[HSP #97] Algorithmic Traps & Changing Your Mind

Hi gang! Welcome to the new(ish) newsletter!

Happy Shiny People!

I’ve moved this newsletter. There’s been a bunch of noise about tinyletter’s parent company (the former host) killing newsletter hosting, so I’ve moved on in anticipation of that. This is now run out of SubStack (over here: https://nothingfuture.substack.com/) and this is the first email to go out via that new system. It seems… fine? I dunno. This isn’t a very large list, and I’m not very demanding of these systems, so my needs are few. Regardless, if this angers you, you can easily unsub at the bottom (just like you’ve always been able to). But please do give it a chance- you should notice no change whatsoever, really. And my content will be as good as it’s ever been!


Avoiding the Algorithmic Trap (via Kottke)


This is a lovely article about how the age of social media has led to a number of “algorithmic traps” that lead us to believe that there are certain things we “need” to see and locations we “need” to visit- as it there’s so official list of experiences we’re supposed to have when we travel. Much of this, the article alleges, is due to the algorithms of social media (I’m looking at you, instagram…). We see the same images and the same settings promoted, and so we naturally want to fall in line with those expectations. The author further supposes that really what we should be trying to do is make connections with humans in those places- the locals- and to be open to the experiences they might suggest. I’d argue much of this would apply to educations- we’re increasingly being data-drive, algorithmically supported, “AI” enhanced in our efforts, and I’d say much of that misses the point. We’re not teaching computers- we’re teaching people. And making connections to those people will always be more meaningful and fruitful than whatever algorithmically-guided-data-driven-AI-enhanced garbage the edtech establishment sees fit to push on us.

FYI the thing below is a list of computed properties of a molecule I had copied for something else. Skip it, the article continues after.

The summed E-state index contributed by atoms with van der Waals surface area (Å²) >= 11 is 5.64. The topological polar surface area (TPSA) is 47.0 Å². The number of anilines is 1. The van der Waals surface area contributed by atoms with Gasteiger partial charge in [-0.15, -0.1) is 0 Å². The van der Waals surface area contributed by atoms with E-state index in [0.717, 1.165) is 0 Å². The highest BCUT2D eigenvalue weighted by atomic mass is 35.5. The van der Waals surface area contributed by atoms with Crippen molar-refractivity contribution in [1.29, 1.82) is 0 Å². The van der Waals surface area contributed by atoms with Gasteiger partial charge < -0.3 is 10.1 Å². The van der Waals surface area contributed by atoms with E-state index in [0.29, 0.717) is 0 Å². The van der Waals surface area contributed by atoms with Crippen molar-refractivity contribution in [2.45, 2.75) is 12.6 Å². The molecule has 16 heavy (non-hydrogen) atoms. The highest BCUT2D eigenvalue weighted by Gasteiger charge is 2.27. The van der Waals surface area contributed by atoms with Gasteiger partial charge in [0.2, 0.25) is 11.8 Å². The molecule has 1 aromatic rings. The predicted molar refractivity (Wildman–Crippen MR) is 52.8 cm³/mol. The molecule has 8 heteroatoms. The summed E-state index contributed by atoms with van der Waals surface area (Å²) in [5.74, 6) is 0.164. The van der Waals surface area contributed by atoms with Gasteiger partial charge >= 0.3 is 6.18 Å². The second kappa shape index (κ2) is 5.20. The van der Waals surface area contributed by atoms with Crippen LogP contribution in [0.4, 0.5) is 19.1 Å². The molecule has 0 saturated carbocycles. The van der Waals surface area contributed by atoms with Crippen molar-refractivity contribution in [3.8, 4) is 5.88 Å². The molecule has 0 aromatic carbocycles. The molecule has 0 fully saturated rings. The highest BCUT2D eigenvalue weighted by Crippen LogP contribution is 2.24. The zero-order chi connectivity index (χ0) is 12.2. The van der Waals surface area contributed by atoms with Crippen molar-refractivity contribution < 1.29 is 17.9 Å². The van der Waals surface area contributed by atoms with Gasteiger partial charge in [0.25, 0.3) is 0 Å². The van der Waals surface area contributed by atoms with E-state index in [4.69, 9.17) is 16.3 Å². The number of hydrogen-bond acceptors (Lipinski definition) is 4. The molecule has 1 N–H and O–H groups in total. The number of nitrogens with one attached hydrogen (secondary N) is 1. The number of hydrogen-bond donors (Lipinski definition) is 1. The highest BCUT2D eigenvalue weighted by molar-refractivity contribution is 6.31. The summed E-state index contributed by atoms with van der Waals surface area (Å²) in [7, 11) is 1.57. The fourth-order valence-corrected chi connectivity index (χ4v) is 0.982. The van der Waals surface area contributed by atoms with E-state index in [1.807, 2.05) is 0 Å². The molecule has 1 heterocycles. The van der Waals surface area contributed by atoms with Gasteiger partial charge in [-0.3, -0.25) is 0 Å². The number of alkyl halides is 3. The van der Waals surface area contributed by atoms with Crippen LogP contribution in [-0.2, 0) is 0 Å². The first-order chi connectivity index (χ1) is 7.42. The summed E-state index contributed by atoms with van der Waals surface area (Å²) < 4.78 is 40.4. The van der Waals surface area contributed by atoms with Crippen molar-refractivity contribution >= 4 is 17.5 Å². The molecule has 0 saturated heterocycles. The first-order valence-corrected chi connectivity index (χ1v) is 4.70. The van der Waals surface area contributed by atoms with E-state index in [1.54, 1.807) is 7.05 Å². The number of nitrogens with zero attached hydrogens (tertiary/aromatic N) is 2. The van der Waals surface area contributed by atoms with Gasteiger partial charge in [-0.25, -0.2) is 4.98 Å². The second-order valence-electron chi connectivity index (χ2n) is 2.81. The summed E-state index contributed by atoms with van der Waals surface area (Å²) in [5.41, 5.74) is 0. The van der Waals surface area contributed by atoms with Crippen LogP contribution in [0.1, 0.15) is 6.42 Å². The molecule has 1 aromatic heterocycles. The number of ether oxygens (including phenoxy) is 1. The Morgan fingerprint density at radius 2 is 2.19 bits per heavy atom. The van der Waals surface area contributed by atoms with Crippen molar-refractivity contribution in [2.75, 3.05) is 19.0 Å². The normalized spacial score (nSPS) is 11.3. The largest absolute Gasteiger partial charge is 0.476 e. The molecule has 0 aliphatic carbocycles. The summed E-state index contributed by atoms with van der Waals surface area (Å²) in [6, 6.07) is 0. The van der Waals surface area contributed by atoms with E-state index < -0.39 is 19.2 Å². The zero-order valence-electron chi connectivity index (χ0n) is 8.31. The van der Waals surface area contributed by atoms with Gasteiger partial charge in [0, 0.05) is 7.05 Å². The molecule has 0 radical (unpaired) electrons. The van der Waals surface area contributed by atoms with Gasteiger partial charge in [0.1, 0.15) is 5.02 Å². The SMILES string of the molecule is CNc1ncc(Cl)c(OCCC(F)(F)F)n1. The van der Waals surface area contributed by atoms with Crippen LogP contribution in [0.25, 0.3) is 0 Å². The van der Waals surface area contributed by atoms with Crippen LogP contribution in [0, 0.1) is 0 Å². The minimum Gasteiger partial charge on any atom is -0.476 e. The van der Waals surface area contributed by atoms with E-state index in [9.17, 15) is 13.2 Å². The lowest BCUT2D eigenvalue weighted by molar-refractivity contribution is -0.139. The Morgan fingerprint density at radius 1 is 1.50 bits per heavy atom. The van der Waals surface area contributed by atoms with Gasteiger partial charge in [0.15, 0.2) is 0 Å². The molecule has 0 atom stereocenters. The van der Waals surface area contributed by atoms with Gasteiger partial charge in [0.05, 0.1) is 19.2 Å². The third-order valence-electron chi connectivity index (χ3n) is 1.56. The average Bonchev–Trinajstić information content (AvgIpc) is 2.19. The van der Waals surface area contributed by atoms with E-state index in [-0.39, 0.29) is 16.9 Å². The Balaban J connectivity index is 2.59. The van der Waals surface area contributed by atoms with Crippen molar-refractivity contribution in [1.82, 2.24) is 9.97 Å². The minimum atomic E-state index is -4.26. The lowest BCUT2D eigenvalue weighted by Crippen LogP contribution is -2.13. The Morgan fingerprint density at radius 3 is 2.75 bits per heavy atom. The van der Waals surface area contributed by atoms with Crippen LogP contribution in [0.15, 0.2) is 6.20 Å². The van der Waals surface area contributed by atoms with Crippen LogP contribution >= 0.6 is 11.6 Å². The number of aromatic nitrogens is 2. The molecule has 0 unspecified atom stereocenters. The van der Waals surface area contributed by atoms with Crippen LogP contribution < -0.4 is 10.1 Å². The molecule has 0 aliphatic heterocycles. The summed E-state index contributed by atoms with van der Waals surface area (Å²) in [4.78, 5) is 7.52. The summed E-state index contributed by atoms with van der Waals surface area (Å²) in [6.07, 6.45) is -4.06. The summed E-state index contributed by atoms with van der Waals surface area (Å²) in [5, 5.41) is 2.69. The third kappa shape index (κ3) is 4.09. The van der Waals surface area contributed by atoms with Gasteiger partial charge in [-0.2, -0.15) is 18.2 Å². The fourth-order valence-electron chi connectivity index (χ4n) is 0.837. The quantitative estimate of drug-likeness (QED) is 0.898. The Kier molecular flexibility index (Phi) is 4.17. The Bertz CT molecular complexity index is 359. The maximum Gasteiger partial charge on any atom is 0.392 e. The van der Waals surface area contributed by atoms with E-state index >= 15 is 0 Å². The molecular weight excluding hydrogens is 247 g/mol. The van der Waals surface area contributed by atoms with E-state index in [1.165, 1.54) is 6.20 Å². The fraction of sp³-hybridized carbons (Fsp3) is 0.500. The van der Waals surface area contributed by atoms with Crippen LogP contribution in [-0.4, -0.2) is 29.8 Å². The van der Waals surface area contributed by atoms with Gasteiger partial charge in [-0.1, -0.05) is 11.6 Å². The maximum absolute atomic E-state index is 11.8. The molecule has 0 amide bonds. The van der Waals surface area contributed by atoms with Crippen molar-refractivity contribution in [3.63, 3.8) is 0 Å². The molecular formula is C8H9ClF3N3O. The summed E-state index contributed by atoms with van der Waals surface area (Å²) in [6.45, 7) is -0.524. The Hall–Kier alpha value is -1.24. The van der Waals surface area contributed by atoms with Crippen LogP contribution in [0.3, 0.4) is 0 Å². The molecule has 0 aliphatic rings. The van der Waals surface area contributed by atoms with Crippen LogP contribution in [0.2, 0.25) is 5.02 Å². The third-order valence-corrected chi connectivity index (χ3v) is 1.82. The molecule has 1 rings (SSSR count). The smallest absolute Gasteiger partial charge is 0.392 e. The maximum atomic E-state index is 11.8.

You can change your mind.


There’s been a lot of chatter on twitter about tweet histories- some people think they should be a record of all the things we write; others believe tweets are of a time and place and should be impermanent. Some folks have started using filters to delete all their old tweets, and now delete anything older than 30 days- others keep entire histories. And with that has some the question of holding ourselves accountable for opinions we once had- things we’ve said that we no longer believe. @xeni was voicing concerns about this- and I offered here @austinkleon’s tweet- that we are allowed to change our minds. It’s ok- and students should know that, too. The graphic Austin made might do well to hang in classrooms.

Sorry there are only two cool things this week- but school is starting (or just started, depending), and I didn’t want to overload. Feel free to send me neat stuff and forward this thing to friends. And I’ll see you next week.